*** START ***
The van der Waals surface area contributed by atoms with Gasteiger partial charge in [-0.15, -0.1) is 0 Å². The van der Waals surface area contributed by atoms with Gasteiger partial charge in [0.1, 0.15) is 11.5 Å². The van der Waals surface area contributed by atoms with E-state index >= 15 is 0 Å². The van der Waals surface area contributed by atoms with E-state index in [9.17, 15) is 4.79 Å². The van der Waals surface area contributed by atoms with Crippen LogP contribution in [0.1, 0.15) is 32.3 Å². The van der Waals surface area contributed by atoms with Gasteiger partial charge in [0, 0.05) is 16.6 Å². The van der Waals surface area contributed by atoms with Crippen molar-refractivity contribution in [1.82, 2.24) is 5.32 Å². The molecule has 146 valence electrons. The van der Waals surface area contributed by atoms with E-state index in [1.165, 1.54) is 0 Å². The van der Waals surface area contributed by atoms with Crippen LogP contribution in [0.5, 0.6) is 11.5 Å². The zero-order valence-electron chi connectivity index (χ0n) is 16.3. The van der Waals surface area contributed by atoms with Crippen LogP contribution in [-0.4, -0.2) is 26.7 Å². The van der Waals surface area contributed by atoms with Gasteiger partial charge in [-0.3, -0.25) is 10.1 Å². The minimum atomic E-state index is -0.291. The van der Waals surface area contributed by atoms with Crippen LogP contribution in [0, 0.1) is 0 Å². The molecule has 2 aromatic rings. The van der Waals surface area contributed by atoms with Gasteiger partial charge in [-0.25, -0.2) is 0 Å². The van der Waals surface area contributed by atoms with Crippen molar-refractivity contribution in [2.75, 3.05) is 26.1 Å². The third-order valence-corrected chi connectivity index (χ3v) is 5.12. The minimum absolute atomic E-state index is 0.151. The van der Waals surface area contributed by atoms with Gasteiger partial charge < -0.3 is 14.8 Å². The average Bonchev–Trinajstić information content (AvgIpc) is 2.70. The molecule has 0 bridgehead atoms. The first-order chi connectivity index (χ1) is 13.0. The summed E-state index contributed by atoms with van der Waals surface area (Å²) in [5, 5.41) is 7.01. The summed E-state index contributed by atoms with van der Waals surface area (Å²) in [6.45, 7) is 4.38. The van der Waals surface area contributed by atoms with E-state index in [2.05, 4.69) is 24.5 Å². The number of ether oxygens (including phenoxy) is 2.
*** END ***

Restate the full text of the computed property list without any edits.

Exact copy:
The van der Waals surface area contributed by atoms with Gasteiger partial charge in [-0.15, -0.1) is 0 Å². The van der Waals surface area contributed by atoms with Gasteiger partial charge in [0.1, 0.15) is 11.5 Å². The van der Waals surface area contributed by atoms with E-state index >= 15 is 0 Å². The van der Waals surface area contributed by atoms with E-state index in [9.17, 15) is 4.79 Å². The van der Waals surface area contributed by atoms with Crippen LogP contribution in [0.1, 0.15) is 32.3 Å². The van der Waals surface area contributed by atoms with Gasteiger partial charge in [0, 0.05) is 16.6 Å². The van der Waals surface area contributed by atoms with Crippen molar-refractivity contribution in [1.82, 2.24) is 5.32 Å². The molecule has 146 valence electrons. The van der Waals surface area contributed by atoms with E-state index in [1.165, 1.54) is 0 Å². The van der Waals surface area contributed by atoms with Crippen LogP contribution in [0.5, 0.6) is 11.5 Å². The zero-order valence-electron chi connectivity index (χ0n) is 16.3. The van der Waals surface area contributed by atoms with Crippen LogP contribution in [-0.4, -0.2) is 26.7 Å². The van der Waals surface area contributed by atoms with Gasteiger partial charge in [-0.3, -0.25) is 10.1 Å². The minimum atomic E-state index is -0.291. The van der Waals surface area contributed by atoms with Crippen LogP contribution in [0, 0.1) is 0 Å². The molecule has 2 aromatic rings. The van der Waals surface area contributed by atoms with Gasteiger partial charge in [-0.25, -0.2) is 0 Å². The van der Waals surface area contributed by atoms with Crippen molar-refractivity contribution in [2.75, 3.05) is 26.1 Å². The third-order valence-corrected chi connectivity index (χ3v) is 5.12. The minimum absolute atomic E-state index is 0.151. The van der Waals surface area contributed by atoms with Gasteiger partial charge < -0.3 is 14.8 Å². The average Bonchev–Trinajstić information content (AvgIpc) is 2.70. The molecule has 0 bridgehead atoms. The first-order chi connectivity index (χ1) is 13.0. The summed E-state index contributed by atoms with van der Waals surface area (Å²) in [5, 5.41) is 7.01. The summed E-state index contributed by atoms with van der Waals surface area (Å²) in [6.45, 7) is 4.38. The van der Waals surface area contributed by atoms with E-state index in [2.05, 4.69) is 24.5 Å². The number of ether oxygens (including phenoxy) is 2.